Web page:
<Thanks for your help Darryl. Can we take this one item at a time?
    <Boot sequence
    <Drive 1 SATA I X86
    <Drive 2 SATA II Primary partition + Install x64 create and format
    during
    <install
    <Result: X64 installs perfectly on Extended partition logical drive
    <creation. I can boot to the x86 and x64 systems.
    <Swap boot order
    <Drive 1 SATA II Ghost a copy of x86 to primary partition set active +
    <X64 (installed above)
    <Drive 2 SATA I X86
    <Process: Use recovery console and do a fixboot for Ghost copy and fixmbr
    <for the SATA II drive.
    Everything to this point sounds correct for the boot process to work, the
    only thing here that is questionable and this goes to the last statement.
    If we think the boot device is the SATA 1 drive, fixboot and fixmbr may be
    writing to that disk. Can we remove that disk?

    <Result: Error loading operating system
    We aren't getting past the boot process. We are not making it to NTLDR in
    this case.
    Does the system have a floppy drive? Copy NTLDR and NTDetect.com and the
    boot.ini to the floppy disk, make it the bootable device.
    Now try booting, if this works everything is in place except for the drive
    boot code.
    So this is speculation, it's hard to tell.
    This could be a partitioning issue, Something strange is partitioning that
    was never cleaned properly for some reasons. Is there any partitioning
    boot code installed on this drive?
    It could be the drive translation in the bios. Is it autoconfigured? Do
    you have any other translation options? I have seen some autoconfig options
    cause problems like this with some drives.

    <Drive 1 SATA II Install x86 or x64 deleting and creating an ntfs primary
    <partition. Comes back ntoskrnl missing.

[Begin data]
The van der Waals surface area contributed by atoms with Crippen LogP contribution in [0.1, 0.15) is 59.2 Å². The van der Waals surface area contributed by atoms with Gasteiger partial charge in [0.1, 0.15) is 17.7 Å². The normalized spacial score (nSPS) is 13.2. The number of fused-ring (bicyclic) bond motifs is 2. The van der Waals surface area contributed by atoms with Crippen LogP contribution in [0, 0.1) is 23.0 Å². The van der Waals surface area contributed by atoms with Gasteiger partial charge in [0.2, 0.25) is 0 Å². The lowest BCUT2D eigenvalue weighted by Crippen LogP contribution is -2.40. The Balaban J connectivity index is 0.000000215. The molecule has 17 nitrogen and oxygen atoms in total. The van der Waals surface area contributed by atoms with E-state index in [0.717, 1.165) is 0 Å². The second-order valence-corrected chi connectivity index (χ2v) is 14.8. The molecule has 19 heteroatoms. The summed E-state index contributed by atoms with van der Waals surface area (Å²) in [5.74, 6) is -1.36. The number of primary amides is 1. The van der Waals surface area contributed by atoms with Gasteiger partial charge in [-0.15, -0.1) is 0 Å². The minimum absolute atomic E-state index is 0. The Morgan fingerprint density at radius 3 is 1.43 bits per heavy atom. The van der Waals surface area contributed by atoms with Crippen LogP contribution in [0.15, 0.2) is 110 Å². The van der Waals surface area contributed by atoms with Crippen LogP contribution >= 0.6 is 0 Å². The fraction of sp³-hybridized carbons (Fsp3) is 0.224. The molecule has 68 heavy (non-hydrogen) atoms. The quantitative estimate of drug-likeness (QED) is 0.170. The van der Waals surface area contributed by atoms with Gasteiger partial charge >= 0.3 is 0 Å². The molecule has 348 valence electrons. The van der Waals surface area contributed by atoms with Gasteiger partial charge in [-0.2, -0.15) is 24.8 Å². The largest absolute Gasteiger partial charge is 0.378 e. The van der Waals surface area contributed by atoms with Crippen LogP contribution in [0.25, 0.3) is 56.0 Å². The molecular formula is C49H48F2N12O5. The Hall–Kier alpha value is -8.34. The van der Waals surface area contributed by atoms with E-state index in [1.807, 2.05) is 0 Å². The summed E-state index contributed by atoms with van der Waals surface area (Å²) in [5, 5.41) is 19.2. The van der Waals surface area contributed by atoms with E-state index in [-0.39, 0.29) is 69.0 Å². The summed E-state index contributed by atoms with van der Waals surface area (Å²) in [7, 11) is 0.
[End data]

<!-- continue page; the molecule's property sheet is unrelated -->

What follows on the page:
So this is clean install, now we are booting, NTLDR is loading, and looking
    at the boot.ini. The boot.ini is not pointing to the correct location or
    what NTLDR thinks is the correct location. For this I would create
    multiple boot,ini entries and try to boot to them to see what the OS thinks
    is the correct location.
    Changing disk(0) and partitioning(1) numbering, maybe even multi(0)
    numbering, just to see if it makes a difference.
    What is in the boot.ini with both drives and with only the SATA drive.

    <Anomaly: In spite of placing the SATA II drive in the first boot
    position,
    <the install program places the install ntldr ntdetect.com and updates the
    <boot.ini file on the second drive in boot order, while installing in the
    <correct partition.
    So this is telling me the OS is mapping the boot device differently than
    expected or how the bios is mapping the drives. Installation is getting
    the boot information from a bios call( I think it's still an int13 call)
    where we still think that the SATA 1 disk is the boot device or the SATA 1
    is reported as the boot device. I suspect we are getting confused by how
    the bios is presenting the boot devices or the way the boot devices are
    presented is not correct.

    Thanks,
    Darrell Gorter[MSFT]
    Darrell Gorter[MSFT], Sep 3, 2005
    #20
    1. Advertising